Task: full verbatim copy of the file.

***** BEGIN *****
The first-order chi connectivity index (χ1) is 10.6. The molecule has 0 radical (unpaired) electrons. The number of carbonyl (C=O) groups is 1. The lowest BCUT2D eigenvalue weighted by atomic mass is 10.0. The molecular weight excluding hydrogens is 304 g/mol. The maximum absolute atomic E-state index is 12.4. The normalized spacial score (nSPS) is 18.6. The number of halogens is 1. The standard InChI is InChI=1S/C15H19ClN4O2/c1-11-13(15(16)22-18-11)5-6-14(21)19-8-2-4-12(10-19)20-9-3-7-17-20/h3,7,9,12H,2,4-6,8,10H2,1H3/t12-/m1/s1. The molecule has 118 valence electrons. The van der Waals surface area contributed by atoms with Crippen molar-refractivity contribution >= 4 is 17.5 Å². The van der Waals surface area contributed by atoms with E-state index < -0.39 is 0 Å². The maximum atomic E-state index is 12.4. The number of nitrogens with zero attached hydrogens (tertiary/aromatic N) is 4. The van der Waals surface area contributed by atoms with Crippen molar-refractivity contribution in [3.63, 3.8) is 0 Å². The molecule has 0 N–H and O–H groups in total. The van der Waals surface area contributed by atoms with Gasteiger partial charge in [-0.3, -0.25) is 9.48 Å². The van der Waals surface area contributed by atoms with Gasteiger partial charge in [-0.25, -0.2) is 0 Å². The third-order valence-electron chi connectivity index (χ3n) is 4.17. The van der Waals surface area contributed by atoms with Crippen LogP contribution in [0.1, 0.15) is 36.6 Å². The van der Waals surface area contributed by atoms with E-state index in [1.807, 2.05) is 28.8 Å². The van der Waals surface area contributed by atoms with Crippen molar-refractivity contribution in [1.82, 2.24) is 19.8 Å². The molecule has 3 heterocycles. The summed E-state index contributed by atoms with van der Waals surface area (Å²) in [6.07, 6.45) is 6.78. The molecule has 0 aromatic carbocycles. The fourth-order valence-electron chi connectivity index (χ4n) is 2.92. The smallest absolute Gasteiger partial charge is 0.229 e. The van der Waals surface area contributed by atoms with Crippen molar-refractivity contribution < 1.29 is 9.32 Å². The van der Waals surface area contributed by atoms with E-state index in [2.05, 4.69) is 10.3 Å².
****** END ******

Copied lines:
The first-order chi connectivity index (χ1) is 10.6. The molecule has 0 radical (unpaired) electrons. The number of carbonyl (C=O) groups is 1. The lowest BCUT2D eigenvalue weighted by atomic mass is 10.0. The molecular weight excluding hydrogens is 304 g/mol. The maximum absolute atomic E-state index is 12.4. The normalized spacial score (nSPS) is 18.6. The number of halogens is 1. The standard InChI is InChI=1S/C15H19ClN4O2/c1-11-13(15(16)22-18-11)5-6-14(21)19-8-2-4-12(10-19)20-9-3-7-17-20/h3,7,9,12H,2,4-6,8,10H2,1H3/t12-/m1/s1. The molecule has 118 valence electrons. The van der Waals surface area contributed by atoms with Crippen molar-refractivity contribution >= 4 is 17.5 Å². The van der Waals surface area contributed by atoms with E-state index < -0.39 is 0 Å². The maximum atomic E-state index is 12.4. The number of nitrogens with zero attached hydrogens (tertiary/aromatic N) is 4. The van der Waals surface area contributed by atoms with Crippen molar-refractivity contribution in [3.63, 3.8) is 0 Å². The molecule has 0 N–H and O–H groups in total. The van der Waals surface area contributed by atoms with Gasteiger partial charge in [-0.3, -0.25) is 9.48 Å². The van der Waals surface area contributed by atoms with Gasteiger partial charge in [-0.25, -0.2) is 0 Å². The third-order valence-electron chi connectivity index (χ3n) is 4.17. The van der Waals surface area contributed by atoms with Crippen LogP contribution in [0.1, 0.15) is 36.6 Å². The van der Waals surface area contributed by atoms with E-state index in [1.807, 2.05) is 28.8 Å². The van der Waals surface area contributed by atoms with Crippen molar-refractivity contribution in [1.82, 2.24) is 19.8 Å². The molecule has 3 heterocycles. The summed E-state index contributed by atoms with van der Waals surface area (Å²) in [6.07, 6.45) is 6.78. The molecule has 0 aromatic carbocycles. The fourth-order valence-electron chi connectivity index (χ4n) is 2.92. The smallest absolute Gasteiger partial charge is 0.229 e. The van der Waals surface area contributed by atoms with Crippen molar-refractivity contribution < 1.29 is 9.32 Å². The van der Waals surface area contributed by atoms with E-state index in [2.05, 4.69) is 10.3 Å².